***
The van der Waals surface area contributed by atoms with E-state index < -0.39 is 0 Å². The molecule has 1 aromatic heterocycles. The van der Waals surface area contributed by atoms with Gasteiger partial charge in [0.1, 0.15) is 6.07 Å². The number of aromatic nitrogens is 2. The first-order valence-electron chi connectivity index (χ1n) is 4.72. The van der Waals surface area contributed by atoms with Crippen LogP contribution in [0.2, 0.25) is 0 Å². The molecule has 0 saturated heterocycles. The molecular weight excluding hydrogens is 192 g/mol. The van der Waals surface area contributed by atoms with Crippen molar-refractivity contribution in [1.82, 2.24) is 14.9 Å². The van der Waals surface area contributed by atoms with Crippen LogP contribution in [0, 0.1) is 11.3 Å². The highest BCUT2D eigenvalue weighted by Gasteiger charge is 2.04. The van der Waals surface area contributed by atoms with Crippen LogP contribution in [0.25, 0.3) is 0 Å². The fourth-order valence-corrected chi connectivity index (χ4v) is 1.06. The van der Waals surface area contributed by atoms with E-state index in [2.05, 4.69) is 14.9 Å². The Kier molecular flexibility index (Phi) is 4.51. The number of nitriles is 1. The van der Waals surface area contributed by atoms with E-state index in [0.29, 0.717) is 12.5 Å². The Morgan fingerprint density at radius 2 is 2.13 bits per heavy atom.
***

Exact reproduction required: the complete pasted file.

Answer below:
The van der Waals surface area contributed by atoms with E-state index < -0.39 is 0 Å². The molecule has 1 aromatic heterocycles. The van der Waals surface area contributed by atoms with Gasteiger partial charge in [0.1, 0.15) is 6.07 Å². The number of aromatic nitrogens is 2. The first-order valence-electron chi connectivity index (χ1n) is 4.72. The van der Waals surface area contributed by atoms with Crippen LogP contribution in [0.2, 0.25) is 0 Å². The molecule has 0 saturated heterocycles. The molecular weight excluding hydrogens is 192 g/mol. The van der Waals surface area contributed by atoms with Crippen molar-refractivity contribution in [1.82, 2.24) is 14.9 Å². The van der Waals surface area contributed by atoms with Crippen LogP contribution in [0, 0.1) is 11.3 Å². The highest BCUT2D eigenvalue weighted by Gasteiger charge is 2.04. The van der Waals surface area contributed by atoms with Crippen LogP contribution in [0.25, 0.3) is 0 Å². The fourth-order valence-corrected chi connectivity index (χ4v) is 1.06. The van der Waals surface area contributed by atoms with E-state index in [2.05, 4.69) is 14.9 Å². The Kier molecular flexibility index (Phi) is 4.51. The number of nitriles is 1. The van der Waals surface area contributed by atoms with E-state index in [0.29, 0.717) is 12.5 Å². The Morgan fingerprint density at radius 2 is 2.13 bits per heavy atom.